Welcome to Hyperion Records, an independent British classical label devoted to presenting high-quality recordings of music of all styles and from all periods from the twelfth century to the twenty-first.

Hyperion offers both CDs, and downloads in a number of formats. The site is also available in several languages.

Please use the dropdown buttons to set your preferred options, or use the checkbox to accept the defaults.

Click cover art to view larger version
Track(s) taken from CDJ33009

Der Sänger am Felsen, D482

First line:
Klage, meine Flöte, klage
September 1816; first published in 1895
author of text

Arleen Auger (soprano), Graham Johnson (piano)
Recording details: October 1989
Rosslyn Hill Unitarian Chapel, Hampstead, London, United Kingdom
Produced by Mark Brown
Engineered by Antony Howell
Release date: January 1991
Total duration: 3 minutes 21 seconds


'If you've been collecting the discs in the Hyperion series you'll know what to expect here; a really classy production and treasures waiting to be discovered' (American Record Guide)

'The most delicious thus far in the series' (Fanfare, USA)

'A ravishingly beautiful voice and it is on glorious display here, revelling in these delightfully varied songs' (Lady)

'Great singing, clean of affectation and warm in devotion' (Scotland on Sunday)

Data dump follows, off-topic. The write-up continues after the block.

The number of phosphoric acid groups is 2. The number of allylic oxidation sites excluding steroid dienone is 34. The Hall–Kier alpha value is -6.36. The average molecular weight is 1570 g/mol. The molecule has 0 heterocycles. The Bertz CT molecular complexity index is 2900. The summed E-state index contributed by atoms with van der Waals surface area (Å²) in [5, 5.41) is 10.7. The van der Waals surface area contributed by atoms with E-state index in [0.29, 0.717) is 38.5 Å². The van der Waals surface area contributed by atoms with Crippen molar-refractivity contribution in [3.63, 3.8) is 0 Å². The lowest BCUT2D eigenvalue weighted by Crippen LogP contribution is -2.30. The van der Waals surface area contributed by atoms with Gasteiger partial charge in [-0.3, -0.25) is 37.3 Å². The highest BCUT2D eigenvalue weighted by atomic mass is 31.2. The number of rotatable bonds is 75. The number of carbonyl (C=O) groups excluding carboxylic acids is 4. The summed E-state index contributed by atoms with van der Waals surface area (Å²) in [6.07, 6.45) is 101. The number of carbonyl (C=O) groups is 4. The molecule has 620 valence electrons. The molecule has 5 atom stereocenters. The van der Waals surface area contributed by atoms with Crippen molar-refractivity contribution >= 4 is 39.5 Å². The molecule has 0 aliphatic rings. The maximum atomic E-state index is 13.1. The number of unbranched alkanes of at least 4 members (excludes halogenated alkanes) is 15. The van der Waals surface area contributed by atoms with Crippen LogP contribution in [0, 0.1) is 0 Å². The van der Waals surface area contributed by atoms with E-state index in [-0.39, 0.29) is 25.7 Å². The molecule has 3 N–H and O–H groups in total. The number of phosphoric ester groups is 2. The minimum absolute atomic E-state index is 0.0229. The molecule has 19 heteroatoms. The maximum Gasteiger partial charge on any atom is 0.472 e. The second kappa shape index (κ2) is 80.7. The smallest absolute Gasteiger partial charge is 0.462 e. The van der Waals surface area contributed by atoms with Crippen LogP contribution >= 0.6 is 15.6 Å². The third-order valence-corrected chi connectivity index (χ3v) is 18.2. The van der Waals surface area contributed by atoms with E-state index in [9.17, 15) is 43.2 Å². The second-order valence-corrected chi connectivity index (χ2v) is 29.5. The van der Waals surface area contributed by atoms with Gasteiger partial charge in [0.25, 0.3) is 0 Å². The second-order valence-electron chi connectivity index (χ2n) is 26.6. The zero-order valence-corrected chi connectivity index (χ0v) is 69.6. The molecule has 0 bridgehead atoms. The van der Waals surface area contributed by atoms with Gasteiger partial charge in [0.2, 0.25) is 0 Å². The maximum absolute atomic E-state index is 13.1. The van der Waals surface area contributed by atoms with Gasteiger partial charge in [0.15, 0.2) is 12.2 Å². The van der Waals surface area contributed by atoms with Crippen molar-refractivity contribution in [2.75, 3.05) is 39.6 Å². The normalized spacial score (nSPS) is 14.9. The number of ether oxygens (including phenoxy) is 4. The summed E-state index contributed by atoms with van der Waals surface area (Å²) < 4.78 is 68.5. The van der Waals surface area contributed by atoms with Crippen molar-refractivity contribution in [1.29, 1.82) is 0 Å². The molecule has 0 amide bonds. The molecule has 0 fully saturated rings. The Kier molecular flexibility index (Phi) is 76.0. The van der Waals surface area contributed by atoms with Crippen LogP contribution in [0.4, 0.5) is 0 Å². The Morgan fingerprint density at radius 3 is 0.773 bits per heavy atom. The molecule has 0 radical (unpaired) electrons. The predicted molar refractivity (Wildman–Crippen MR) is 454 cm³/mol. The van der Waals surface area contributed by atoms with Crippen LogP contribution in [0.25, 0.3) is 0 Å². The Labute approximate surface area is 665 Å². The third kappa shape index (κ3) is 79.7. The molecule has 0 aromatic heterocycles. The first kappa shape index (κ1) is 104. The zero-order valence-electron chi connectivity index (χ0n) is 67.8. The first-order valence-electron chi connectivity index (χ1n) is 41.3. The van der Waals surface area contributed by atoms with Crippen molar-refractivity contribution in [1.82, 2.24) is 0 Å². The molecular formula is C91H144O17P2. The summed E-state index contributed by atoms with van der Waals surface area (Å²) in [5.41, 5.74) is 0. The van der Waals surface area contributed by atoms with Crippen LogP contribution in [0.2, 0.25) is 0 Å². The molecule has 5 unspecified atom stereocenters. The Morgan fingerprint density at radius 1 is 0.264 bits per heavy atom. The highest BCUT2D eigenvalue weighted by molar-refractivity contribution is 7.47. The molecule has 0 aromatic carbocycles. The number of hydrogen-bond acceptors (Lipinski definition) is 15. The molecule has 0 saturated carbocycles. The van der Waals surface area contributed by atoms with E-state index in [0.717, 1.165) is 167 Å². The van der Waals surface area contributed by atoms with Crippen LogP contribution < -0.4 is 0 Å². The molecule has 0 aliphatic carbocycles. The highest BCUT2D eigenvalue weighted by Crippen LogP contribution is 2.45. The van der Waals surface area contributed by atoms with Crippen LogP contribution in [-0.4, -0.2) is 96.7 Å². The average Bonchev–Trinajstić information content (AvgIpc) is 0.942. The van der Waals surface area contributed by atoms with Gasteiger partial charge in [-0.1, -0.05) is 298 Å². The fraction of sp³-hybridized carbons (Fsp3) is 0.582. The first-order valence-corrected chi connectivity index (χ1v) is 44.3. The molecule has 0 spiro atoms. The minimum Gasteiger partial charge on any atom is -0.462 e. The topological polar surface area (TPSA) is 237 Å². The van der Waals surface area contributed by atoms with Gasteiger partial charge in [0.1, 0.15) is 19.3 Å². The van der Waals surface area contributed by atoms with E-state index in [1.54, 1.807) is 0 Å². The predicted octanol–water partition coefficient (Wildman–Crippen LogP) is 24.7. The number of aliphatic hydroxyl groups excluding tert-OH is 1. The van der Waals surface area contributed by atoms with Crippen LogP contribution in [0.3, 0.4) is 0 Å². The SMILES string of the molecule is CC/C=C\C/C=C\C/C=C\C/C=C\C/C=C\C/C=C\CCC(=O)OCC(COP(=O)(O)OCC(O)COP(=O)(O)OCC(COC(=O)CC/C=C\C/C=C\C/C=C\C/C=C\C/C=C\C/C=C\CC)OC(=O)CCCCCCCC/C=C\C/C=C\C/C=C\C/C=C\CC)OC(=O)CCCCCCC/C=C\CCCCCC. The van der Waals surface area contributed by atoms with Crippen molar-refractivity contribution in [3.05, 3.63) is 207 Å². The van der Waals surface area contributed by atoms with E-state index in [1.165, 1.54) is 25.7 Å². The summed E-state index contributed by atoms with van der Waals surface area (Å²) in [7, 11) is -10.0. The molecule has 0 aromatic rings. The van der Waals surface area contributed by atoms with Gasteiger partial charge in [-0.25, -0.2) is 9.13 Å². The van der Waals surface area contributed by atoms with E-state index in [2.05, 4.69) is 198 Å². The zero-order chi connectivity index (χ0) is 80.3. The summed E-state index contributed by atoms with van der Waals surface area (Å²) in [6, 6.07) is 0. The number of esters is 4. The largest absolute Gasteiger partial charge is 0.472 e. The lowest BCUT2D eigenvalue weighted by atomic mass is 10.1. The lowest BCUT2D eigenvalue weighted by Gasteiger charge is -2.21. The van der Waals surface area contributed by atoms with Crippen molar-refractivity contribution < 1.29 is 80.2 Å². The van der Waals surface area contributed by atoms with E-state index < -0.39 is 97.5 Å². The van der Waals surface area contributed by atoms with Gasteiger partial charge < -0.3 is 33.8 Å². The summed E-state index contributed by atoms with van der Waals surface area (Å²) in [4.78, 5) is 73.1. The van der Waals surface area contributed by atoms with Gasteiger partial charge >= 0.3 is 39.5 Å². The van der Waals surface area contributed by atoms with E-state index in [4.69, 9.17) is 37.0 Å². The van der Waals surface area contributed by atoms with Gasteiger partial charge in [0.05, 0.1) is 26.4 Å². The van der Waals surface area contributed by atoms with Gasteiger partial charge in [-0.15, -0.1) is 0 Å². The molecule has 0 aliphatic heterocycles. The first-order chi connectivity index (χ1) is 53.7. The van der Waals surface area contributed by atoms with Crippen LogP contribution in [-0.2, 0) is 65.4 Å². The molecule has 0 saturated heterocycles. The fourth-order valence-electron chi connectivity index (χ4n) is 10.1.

The composer Benjamin Britten used to 'orchestrate' the accompaniments he played — mostly just in his head, but sometimes with pencilled instrumental cues on the printed music itself. Here we have the sole instance of Schubert doing the same on one of his manuscripts — the opening pianoforte ritornello, prompted by the opening words of the poem, is marked with the word 'flute' in brackets (Flöte). The introduction is nevertheless wonderful piano music with a touch of Mozartian drama and rhetoric. The song is marked 'restlessly and plaintively' and the key of E minor is often associated with dejection and unhappiness in Schubert's music. One is tempted to regard the passionate melismatic semiquavers and triplets of the vocal line as Italian in inspiration. The inspiration of the poem is certainly from the warm south of classical times: Karoline Pichler's 135-verse 'Idylle', a dialogue between Alexis and Mycon, is set in pastoral Greece and seems to be a type of Chanson de Bilitis of its time. The song dates from the same time as another Pichler setting — Lied (D483), which opens Volume 5.

from notes by Graham Johnson © 1990

Other albums featuring this work

Schubert: The Complete Songs
CDS44201/4040CDs Boxed set + book (at a special price)
Waiting for content to load...
Waiting for content to load...